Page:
I have never quite been able to reproduce the wonders of fish and chips purchased at a singularly focused dive. I have made wonderful facsimiles of this first edition but cannot quite grasp the greasy flavour complex.
I grew up largely without bacon. When I did eat it, it was preceded by the removal of the white, fatty strip. My mother often insisted upon this mediation, saying, “You are what you eat!” and burrowing through the strata of my mind to deposit in the warm, inner layers the first notion that not all food is nourishing.
The only way I made bacon was extra crispy. The farther from raw it was, the more I enjoyed it.
My generation has a lot to say about bacon. There are entire restaurants devoted entirely to wrapping other foods in bacon. When I tell young omnivores that I am a pescetarian, they nearly always ask me, “But, what about bacon?” They cannot imagine a life without the crunchy strips of salty pork that are pumped tonne after tonne through a fragile system of slaughter based on the health of pigs forced to live ass to mouth in quarters more cramped than those of the Franks.
Instead, I would eat a peameal bacon sandwich every year at the Rib Fest, savouring the corn meal over the sticky barbeque smothered on the intercostal muscles everyone in Burlington flocked there to consume.
In the United Kingdom, pork scratchings are a popular snack sold in pubs to cut the bitterness of binge beer-drinking. Pork scratchings come in a plastic bag, like potato chips. Though made from the salè and cured bellies of pigs, I never drew a sober connection between the salinity of the crisps and the animals from which they are derived.
The act of eating ribs is, to me, the definition of barbaric.
I distinctly recall a trip to a chain restaurant that has now long since been disbanded during which my father ordered ribs. I remember being horrified that we were to be dining in public and he were about to engage in the archaic act of eating an animal while using their bones as utensils. I ordered pasta; I hardly touched it.
There is an annual Rib Fest at Spencer Smith Park in Burlington. I went every year with my family, never once eating ribs. Though my dad would often find a way to make foods I was picky about more appealing to me, tempting me with carnival games and festival favours was still not enough to turn me onto ribs.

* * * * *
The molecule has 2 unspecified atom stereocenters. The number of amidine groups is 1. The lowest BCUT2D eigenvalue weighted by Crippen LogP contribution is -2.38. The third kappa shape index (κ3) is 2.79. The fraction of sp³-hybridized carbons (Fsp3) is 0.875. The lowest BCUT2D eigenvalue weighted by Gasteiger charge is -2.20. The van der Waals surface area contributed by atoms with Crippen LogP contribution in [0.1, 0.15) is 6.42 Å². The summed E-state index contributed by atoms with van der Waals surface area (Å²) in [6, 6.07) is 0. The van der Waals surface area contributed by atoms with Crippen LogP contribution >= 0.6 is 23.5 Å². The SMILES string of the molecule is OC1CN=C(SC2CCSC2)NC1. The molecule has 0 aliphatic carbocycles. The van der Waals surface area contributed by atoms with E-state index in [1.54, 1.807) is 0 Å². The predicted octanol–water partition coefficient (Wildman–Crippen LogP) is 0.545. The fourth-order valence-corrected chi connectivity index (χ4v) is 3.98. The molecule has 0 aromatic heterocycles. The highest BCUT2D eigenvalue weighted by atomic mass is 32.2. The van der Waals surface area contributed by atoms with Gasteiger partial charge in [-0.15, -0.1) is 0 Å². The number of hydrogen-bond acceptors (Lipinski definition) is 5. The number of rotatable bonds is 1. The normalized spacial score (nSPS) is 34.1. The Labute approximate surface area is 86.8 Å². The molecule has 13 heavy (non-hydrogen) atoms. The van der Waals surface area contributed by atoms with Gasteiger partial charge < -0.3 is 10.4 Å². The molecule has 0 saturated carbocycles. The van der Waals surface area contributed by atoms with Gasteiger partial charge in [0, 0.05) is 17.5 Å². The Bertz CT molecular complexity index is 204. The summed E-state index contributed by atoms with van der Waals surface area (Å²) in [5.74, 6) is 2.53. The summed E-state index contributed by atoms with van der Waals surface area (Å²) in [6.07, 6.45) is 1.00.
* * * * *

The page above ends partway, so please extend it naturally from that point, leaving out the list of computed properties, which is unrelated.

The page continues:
A strange synonymy has been erected between chicken wings and sports. They have somehow become intertwined, avid sports-fans salivating reflexively at the TSN theme jingle, sports bars cropping up and sporting an extensive list of flavours, pubs almost unanimously following their sticky hand-prints.
I grew up without chicken wings because my mother wished they would never appear on our four-person kitchen table and because I do not think I would have eaten them even if they had been there. Chicken wings were fatty like bacon to my mother and barbaric like ribs to me.
I will miss the gravy derived from this bird more than the flesh.
At Thanksgiving last year, my father undercooked the turkey. It bled all over our kitchen when it was carved; luckily no one was made sick. My sister and her boyfriend broke up later that week. At traditional German Christmases, families dine on cold cut meats and cheeses, sauerkraut, boiled potatoes, and bread with mustard. My family was not traditional; we always had turkey.
Sausages are a difficult thing to wrap and tie neatly with just the one word; they are hempy and will try to trick you. There are so many varieties, you cannot group the entire realm of this food into one general heading with a phrase like, “I dislike sausages”.
I cannot discuss sausages objectively. I must talk about them on a cline.
I loved breakfast sausages until the day I ate one that was comprised nearly entirely of the fatty tissue you see once in a while when you bite through the tough skin of a sausage to the tessellated interior. Suffice to say, I shed breakfast sausages like a skin.
I have never liked fennel seeds.
This is the type of sausage that is quite literally stuffed down your throat when you grow up in a German family (even though we are non-traditional, these cannot be done away with). I did not mind them until I saw one being made.
I ate a hot dog on Victoria Day this past year. I had spidered it and cooked it on the barbeque. It was crispy almost to the point where I could taste charcoal more than meat. This was how I liked my hot dogs; as far removed from their origins as animals as was possible while still maintaining edibility.
ChorizoThe day after I decided to become a pescetarian, I went to a restaurant for brunch and ordered a dish containing chorizo by accident. I ate none of the sausage, but felt intensely the salt of it on each remaining bite. I pushed it away when I had had my fill, sick with the knowledge that I have never eaten chorizo but know what it tastes like.
All rights reserved.
I find my best editing comes out of listening to praise from my peers, family and close friends, digging out of the wide net an array of feedback that shows me what does work rather than what doesn’t. For this reason, “Protein Transfer” has suffered few cuts and many additions. I've added to this piece in increments as I remember more and more of my encounters with meat of all kinds.